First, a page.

Your mother told you to mind your manners. London commuters mind the gap, and sailors mind the rocks. You know you can mind your own business, but did you know you can mind your mind? Your mother told you to mind your manners. London commuters mind the gap, and sailors mind the rocks. You know you can mind your own business, but did you know you can mind your mind? 

Well you can, and it’s called being mindful. You may have noticed that over the past few years mindfulness has become a hot topic when talking about leadership.

Bill George, a retired executive vice president with Honeywell, is not some granola eating, incense sniffing yogi. For him, mindfulness is a way of staying “grounded and authentic.” Leaders who are mindful are better in stressful situations because they are better able to control their emotions. Remember the time you blew up in front of someone? You know what I am talking about and probably wish you had not reacted that way. Being mindful means being aware of your impact on other people. That allows you to recognize the long-term implications of your actions and may increase the likelihood that you will hold your temper or at least think before you speak.

Jon Kabat-Zinn, in his book Wherever You Go, There You Are: Mindfulness Meditation in Everyday Life, defines mindfulness as “paying attention in a particular way; on purpose, in the present moment and nonjudgmentally.”

You may be thinking mindfulness is just too out there, too fringe. But Goldman Sachs and BlackRock do not think so. Both companies see mindfulness classes for their staff as a good investment. Aetna, Google, General Mills, Intel and Target all run mindfulness programs.

Jeanne Meister, HR author, speaker and strategist, wrote in Forbes that studies show “the benefits of mindfulness can lead to improvements in innovative thinking, communication skills, and more appropriate reactions to stress.” Another benefit is increased productivity.

Jutta Tobias, PhD, of Cranfield University in the U.K., says “Mindfulness is a skill that can be learned rather than a personality trait or mindset few people possess.” What it involves is practice and a commitment to a set time every day to step back from the pressures of leadership to reflect on what is happening.

Kabat-Zinn calls this “stopping” or “non doing.” To be mindful, he says, we must shift from “doing mode into being mode.” When we do this, when we stop for even just a moment, things get simpler. It may sound dramatic, but he likens stopping with dying, and I think it makes great sense.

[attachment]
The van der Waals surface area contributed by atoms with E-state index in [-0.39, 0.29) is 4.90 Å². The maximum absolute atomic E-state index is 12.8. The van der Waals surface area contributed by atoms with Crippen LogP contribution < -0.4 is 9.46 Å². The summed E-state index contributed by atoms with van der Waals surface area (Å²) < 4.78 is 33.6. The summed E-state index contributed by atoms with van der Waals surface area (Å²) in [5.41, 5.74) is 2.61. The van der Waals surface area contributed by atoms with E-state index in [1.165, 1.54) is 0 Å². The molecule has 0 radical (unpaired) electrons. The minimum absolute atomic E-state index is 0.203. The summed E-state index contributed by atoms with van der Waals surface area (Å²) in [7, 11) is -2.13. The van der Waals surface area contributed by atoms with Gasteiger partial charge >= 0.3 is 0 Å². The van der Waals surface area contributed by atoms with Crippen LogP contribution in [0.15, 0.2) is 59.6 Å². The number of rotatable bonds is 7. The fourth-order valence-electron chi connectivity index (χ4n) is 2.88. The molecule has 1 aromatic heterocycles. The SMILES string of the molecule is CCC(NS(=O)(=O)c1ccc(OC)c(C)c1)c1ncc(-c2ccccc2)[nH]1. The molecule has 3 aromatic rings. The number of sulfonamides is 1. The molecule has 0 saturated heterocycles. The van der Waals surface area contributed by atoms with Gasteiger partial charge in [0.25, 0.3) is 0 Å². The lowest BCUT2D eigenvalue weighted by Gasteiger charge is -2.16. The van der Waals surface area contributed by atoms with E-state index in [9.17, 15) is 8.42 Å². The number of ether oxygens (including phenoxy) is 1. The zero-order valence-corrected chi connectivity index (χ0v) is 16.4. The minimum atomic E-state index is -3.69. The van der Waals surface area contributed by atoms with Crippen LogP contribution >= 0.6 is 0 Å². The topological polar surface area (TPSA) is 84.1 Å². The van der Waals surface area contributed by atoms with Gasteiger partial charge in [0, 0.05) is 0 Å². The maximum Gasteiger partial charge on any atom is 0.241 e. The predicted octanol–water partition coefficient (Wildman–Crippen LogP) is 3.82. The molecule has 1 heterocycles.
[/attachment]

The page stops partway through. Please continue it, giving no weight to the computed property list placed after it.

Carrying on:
“If you were to die, all responsibilities and obligations would immediately evaporate,” he says. “By taking a moment to ‘die on purpose’ to the rush of time while you are still living, you free yourself to have time for the present. By ‘dying’ now in this way, you actually become more alive now. This is what stopping can do.”

Mindfulness requires active participation and commitment on your part. A mindfulness practice is something you must do every day. The difficult thing is learning to quiet your mind. Most people think of mindfulness as being all about meditating. However, a mindfulness practice can take many different forms. The breaks you take to clear your head at work can be mindful breaks. Cranfield University’s School of Management developed a Mindful Breaks Inventory to help you determine whether your breaks are actually helping you restore your energy and increase your focus.

Mindfulspring.com gives examples of simple practices to incorporate mindfulness into your day.

  • When feeling stressed or tense, focus on your breathing. By simply bringing your attention to your breath, you can help restore your sense of calm.
  • Listen carefully and with full attention. If you are distracted when speaking with someone gently bring your attention back to the conversation.
  • Use the traffic stop signal as a reminder to focus on your breath. Don’t change your breathing, just notice the air flowing in and out.
  • Notice the sensation of walking. Feel the ground as you move about your daily activities.
  • Eat slowly and chew your food well. Experience the flavors and textures of the food in your mouth.

George tells us that prayer, journaling, reflecting while walking, and even jogging or physical workouts can be daily practices that allow you to be mindful and to renew your mind, body and spirit.

Kabat-Zinn tells us a mindfulness practice can be as simple as sitting down and becoming aware of our breath occasionally throughout the day. “Breathe and let be. Die to having to have anything be different in this moment…give yourself permission to allow this moment to be exactly as it is…”

It does not matter which mindful practice you choose, mindfulness will help you remove unnecessary clutter in your mind and needless worry about unimportant things. It will make way for clearer, more introspective thinking, which will benefit you and those around you. Start a mindfulness practice today.

This is not mind over matter. This is mind over what matters.

McDaid is The Council’s SVP of Leadership & Management Resources. elizabeth.mcdaid@ciab.com